Sunday, July 8, 2007
some things He's shown me...
Tonight, I had the precious joy of watching my younger sister marry. I've spent months preparing for it, and yet, in the last ten days, have had to re-evaluate what it means to stand up for one's sibling in such a ceremony, what it means to celebrate commitment to another, and how I would ever do either. I have to tell you that the Lord is revealing new things to me all the time, one of which is that cliches are cliches because they often hold great truth. People talk about the 'power of prayer' and of course it's even scriptural that we can have a "peace that passes understanding," but until you have tapped into that, it's hard to buy it. I confess it now freely because I believe Conor and I have been witnesses and partakers in such a power and peace. As I said, God keeps finding it somehow important for me to stumble across new truths - some of which, I'm sure for you, aren't new at all. And so, at one a.m., the urge to write them down compels me to share with now.
1. Encouragement does not mean a shift in circumstances. Because Conor and I have received such dire news, there's a "sinking down" that you experience which, although I'm sure logistically could be lower, feels somehow totally hopeless on some levels - and therefore forces us to Jesus. I walk through each day clinging to Him... and I don't even really know what that means other than the fact that I drive my car around and have to say aloud occasionally, "God, I need you... Please get me through today." And He does. He doesn't change things... He doesn't necessarily make them better. But somehow, it's easier. That would be the "passing understanding" part of the peace. I can't explain it. But I do know that I have learned in just a few short days not to expect for that peace, whether directly from the Lord or via a friends' well-wishes, to come only at the price of a change in my landscape. Things look bleak. Things may continue to. But faith, hope and love do indeed endure.
2. I have believed, in my twenty-seven (almost twenty-eight now!) years of living, that I have understood despair. Perhaps not known it, but grasped it conceptually. How little I realized that despair is not a concept, not even an idea, most of us can fully interpret until we've felt it in our stomachs, breathed it in, tasted it on the air. I realized the other afternoon that it's much like sitting on the bottom of a lake, looking up at the waving surface: the people above can place their hands onto the water, feel it skim their fingertips, but until they are lodged at the bottom of that lake, it's difficult to fully know what it looks and feels like down below. I was one such person. And perhaps you are now. I don't enjoy being on the bottom of the lake. And I confess I pray never to be again (although I do know that's highly unlikely). But I can say this: things become remarkably clear down there. There isn't as much distraction. And perhaps the greatest blessing is that suddenly, you are knit together with a great portion of the world who often feels that they, too, are stuck at the bottom of that lake. Despair isn't circumstantial - how pesky our circumstances seem to be! - but rather universal. If we have not tasted it, I suspect we are not really living. I pray something in my eyes will forever give away that I, too, have had my share of "lower-lake-living", and that I can love people better for it.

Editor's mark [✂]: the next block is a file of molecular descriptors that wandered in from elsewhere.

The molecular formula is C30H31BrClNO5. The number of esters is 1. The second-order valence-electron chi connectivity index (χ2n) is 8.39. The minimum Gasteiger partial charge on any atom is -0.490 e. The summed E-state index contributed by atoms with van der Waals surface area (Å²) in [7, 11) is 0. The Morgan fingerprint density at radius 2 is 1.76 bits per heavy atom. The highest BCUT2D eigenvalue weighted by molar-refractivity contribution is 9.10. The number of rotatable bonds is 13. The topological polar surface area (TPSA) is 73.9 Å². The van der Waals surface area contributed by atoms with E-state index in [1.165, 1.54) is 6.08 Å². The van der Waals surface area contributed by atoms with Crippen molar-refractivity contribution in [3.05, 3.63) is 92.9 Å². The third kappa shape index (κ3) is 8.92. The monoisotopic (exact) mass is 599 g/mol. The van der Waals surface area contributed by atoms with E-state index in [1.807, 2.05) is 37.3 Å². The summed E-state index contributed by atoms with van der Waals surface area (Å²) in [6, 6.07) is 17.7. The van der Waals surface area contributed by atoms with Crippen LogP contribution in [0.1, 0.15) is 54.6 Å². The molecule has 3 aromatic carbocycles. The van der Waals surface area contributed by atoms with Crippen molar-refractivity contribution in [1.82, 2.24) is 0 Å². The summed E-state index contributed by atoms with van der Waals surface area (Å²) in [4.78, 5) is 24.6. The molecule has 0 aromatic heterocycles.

3. My dad loves the song "September" by Earth Wind and Fire. Tonight, we danced to it with my sister, her new husband, and the rest of my gloriously large extended family. It was heaven. I tried to capture every image around me to stow away in my brain for a harder day - people bouncing, laughing, sweating, the music blaring, the sounds of joyful shouts ringing around me. Perhaps what was most precious was watching my incredibly energetic three year-old, at well toward 10 o'clock, boogying the night away. She imparts so much joy with so little effort. And that's what hit me: I had prayed for joy. You had prayed for joy. In the midst of a sorrowful time, a time when things feel so despondent, there can be joy. I choose it. Not for tomorrow, but for now. I cannot say what I will feel tomorrow and my soul tells me that I will probably find these words hard to bear down the road. But for the moment, I will gird myself up by saying that joy is a thing we must put on. God offers us the cloak... we must slip it over our shoulders. We may not have the opportunity to choose much in Copeland's life: her Christmas gifts, her school, her hair bows and dresses, the dailies of her schedule and the small trivialities that I must confess now I so long to hold onto. But we can choose the legacy of joy we leave her. I rejoice that even now, she will inherit more than heirlooms. My hope is that somehow, as Conor and I walk this journey, seeking to put on joy - and hope, and expectation, and acceptance - both of our girls will be blessed.
Posted by vim+dash at 12:47 AM